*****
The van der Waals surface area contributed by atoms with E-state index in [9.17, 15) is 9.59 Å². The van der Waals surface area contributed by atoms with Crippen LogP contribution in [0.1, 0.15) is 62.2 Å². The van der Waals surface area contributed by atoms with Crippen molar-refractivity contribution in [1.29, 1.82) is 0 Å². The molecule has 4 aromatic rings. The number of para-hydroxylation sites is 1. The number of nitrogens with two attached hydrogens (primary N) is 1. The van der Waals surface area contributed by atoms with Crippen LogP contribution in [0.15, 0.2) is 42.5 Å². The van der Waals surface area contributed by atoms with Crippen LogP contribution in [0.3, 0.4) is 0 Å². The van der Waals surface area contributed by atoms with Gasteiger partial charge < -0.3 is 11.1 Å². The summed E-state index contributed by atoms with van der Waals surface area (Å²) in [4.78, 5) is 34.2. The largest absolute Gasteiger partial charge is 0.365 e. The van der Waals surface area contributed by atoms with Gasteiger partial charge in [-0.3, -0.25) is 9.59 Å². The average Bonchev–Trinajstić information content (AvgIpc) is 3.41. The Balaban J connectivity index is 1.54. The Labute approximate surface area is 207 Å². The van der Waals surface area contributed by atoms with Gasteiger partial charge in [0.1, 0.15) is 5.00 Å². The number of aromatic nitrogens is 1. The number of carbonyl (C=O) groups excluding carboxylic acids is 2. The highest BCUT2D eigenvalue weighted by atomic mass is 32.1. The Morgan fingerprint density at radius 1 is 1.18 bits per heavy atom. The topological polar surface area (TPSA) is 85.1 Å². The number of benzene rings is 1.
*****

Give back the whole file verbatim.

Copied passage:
The van der Waals surface area contributed by atoms with E-state index in [9.17, 15) is 9.59 Å². The van der Waals surface area contributed by atoms with Crippen LogP contribution in [0.1, 0.15) is 62.2 Å². The van der Waals surface area contributed by atoms with Crippen molar-refractivity contribution in [1.29, 1.82) is 0 Å². The molecule has 4 aromatic rings. The number of para-hydroxylation sites is 1. The number of nitrogens with two attached hydrogens (primary N) is 1. The van der Waals surface area contributed by atoms with Crippen LogP contribution in [0.15, 0.2) is 42.5 Å². The van der Waals surface area contributed by atoms with Crippen LogP contribution in [0.3, 0.4) is 0 Å². The van der Waals surface area contributed by atoms with Gasteiger partial charge < -0.3 is 11.1 Å². The summed E-state index contributed by atoms with van der Waals surface area (Å²) in [4.78, 5) is 34.2. The largest absolute Gasteiger partial charge is 0.365 e. The van der Waals surface area contributed by atoms with Gasteiger partial charge in [-0.3, -0.25) is 9.59 Å². The average Bonchev–Trinajstić information content (AvgIpc) is 3.41. The Balaban J connectivity index is 1.54. The Labute approximate surface area is 207 Å². The van der Waals surface area contributed by atoms with Gasteiger partial charge in [0.1, 0.15) is 5.00 Å². The number of aromatic nitrogens is 1. The number of carbonyl (C=O) groups excluding carboxylic acids is 2. The highest BCUT2D eigenvalue weighted by atomic mass is 32.1. The Morgan fingerprint density at radius 1 is 1.18 bits per heavy atom. The topological polar surface area (TPSA) is 85.1 Å². The number of benzene rings is 1.